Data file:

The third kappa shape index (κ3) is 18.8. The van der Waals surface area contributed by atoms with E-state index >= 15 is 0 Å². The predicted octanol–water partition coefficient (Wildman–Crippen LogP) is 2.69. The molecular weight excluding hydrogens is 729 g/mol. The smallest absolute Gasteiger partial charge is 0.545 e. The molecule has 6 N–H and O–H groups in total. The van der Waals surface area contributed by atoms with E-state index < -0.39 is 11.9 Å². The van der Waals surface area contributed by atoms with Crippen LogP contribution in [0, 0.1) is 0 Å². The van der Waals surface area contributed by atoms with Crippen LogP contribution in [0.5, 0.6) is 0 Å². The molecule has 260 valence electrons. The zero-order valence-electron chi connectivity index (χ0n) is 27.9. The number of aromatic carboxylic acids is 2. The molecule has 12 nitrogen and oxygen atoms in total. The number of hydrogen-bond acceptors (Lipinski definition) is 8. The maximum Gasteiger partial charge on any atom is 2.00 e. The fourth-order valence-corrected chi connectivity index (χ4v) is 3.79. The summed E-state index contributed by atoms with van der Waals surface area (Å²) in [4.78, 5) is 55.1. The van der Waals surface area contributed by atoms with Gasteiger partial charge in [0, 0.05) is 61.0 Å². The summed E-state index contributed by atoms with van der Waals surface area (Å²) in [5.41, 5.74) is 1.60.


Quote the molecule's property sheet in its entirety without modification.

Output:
The third kappa shape index (κ3) is 18.8. The van der Waals surface area contributed by atoms with E-state index >= 15 is 0 Å². The predicted octanol–water partition coefficient (Wildman–Crippen LogP) is 2.69. The molecular weight excluding hydrogens is 729 g/mol. The smallest absolute Gasteiger partial charge is 0.545 e. The molecule has 6 N–H and O–H groups in total. The van der Waals surface area contributed by atoms with E-state index < -0.39 is 11.9 Å². The van der Waals surface area contributed by atoms with Crippen LogP contribution in [0, 0.1) is 0 Å². The van der Waals surface area contributed by atoms with Crippen LogP contribution in [0.5, 0.6) is 0 Å². The molecule has 260 valence electrons. The zero-order valence-electron chi connectivity index (χ0n) is 27.9. The number of aromatic carboxylic acids is 2. The molecule has 12 nitrogen and oxygen atoms in total. The number of hydrogen-bond acceptors (Lipinski definition) is 8. The maximum Gasteiger partial charge on any atom is 2.00 e. The fourth-order valence-corrected chi connectivity index (χ4v) is 3.79. The summed E-state index contributed by atoms with van der Waals surface area (Å²) in [4.78, 5) is 55.1. The van der Waals surface area contributed by atoms with Gasteiger partial charge in [0, 0.05) is 61.0 Å². The summed E-state index contributed by atoms with van der Waals surface area (Å²) in [5.41, 5.74) is 1.60.